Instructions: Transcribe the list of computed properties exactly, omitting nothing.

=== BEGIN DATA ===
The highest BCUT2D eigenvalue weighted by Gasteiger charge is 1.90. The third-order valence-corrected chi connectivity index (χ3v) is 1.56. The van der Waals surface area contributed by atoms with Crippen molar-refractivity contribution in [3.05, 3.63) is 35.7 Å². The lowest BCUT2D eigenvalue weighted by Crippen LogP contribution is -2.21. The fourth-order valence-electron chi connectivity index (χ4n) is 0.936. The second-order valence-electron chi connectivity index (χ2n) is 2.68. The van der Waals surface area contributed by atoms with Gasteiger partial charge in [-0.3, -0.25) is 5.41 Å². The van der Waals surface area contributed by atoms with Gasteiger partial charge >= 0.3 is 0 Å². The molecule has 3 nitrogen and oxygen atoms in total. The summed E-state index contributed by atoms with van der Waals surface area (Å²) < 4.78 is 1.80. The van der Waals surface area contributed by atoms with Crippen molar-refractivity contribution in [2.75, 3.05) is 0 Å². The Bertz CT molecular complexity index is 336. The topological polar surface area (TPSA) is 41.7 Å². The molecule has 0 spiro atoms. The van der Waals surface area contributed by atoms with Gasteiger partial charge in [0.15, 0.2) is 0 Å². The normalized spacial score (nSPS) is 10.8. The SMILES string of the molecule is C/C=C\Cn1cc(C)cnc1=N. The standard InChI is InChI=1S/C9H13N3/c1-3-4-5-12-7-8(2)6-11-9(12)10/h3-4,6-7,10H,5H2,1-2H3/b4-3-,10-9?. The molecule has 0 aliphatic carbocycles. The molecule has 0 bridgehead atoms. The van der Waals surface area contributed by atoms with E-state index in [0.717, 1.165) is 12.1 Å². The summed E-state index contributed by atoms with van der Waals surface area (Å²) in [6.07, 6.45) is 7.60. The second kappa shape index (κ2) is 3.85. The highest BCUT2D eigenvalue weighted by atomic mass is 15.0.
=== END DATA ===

The highest BCUT2D eigenvalue weighted by Gasteiger charge is 1.90. The third-order valence-corrected chi connectivity index (χ3v) is 1.56. The van der Waals surface area contributed by atoms with Crippen molar-refractivity contribution in [3.05, 3.63) is 35.7 Å². The lowest BCUT2D eigenvalue weighted by Crippen LogP contribution is -2.21. The fourth-order valence-electron chi connectivity index (χ4n) is 0.936. The second-order valence-electron chi connectivity index (χ2n) is 2.68. The van der Waals surface area contributed by atoms with Gasteiger partial charge in [-0.3, -0.25) is 5.41 Å². The van der Waals surface area contributed by atoms with Gasteiger partial charge >= 0.3 is 0 Å². The molecule has 3 nitrogen and oxygen atoms in total. The summed E-state index contributed by atoms with van der Waals surface area (Å²) < 4.78 is 1.80. The van der Waals surface area contributed by atoms with Crippen molar-refractivity contribution in [2.75, 3.05) is 0 Å². The Bertz CT molecular complexity index is 336. The topological polar surface area (TPSA) is 41.7 Å². The molecule has 0 spiro atoms. The van der Waals surface area contributed by atoms with Gasteiger partial charge in [0.15, 0.2) is 0 Å². The normalized spacial score (nSPS) is 10.8. The SMILES string of the molecule is C/C=C\Cn1cc(C)cnc1=N. The standard InChI is InChI=1S/C9H13N3/c1-3-4-5-12-7-8(2)6-11-9(12)10/h3-4,6-7,10H,5H2,1-2H3/b4-3-,10-9?. The molecule has 0 aliphatic carbocycles. The molecule has 0 bridgehead atoms. The van der Waals surface area contributed by atoms with E-state index in [0.717, 1.165) is 12.1 Å². The summed E-state index contributed by atoms with van der Waals surface area (Å²) in [6.07, 6.45) is 7.60. The second kappa shape index (κ2) is 3.85. The highest BCUT2D eigenvalue weighted by atomic mass is 15.0.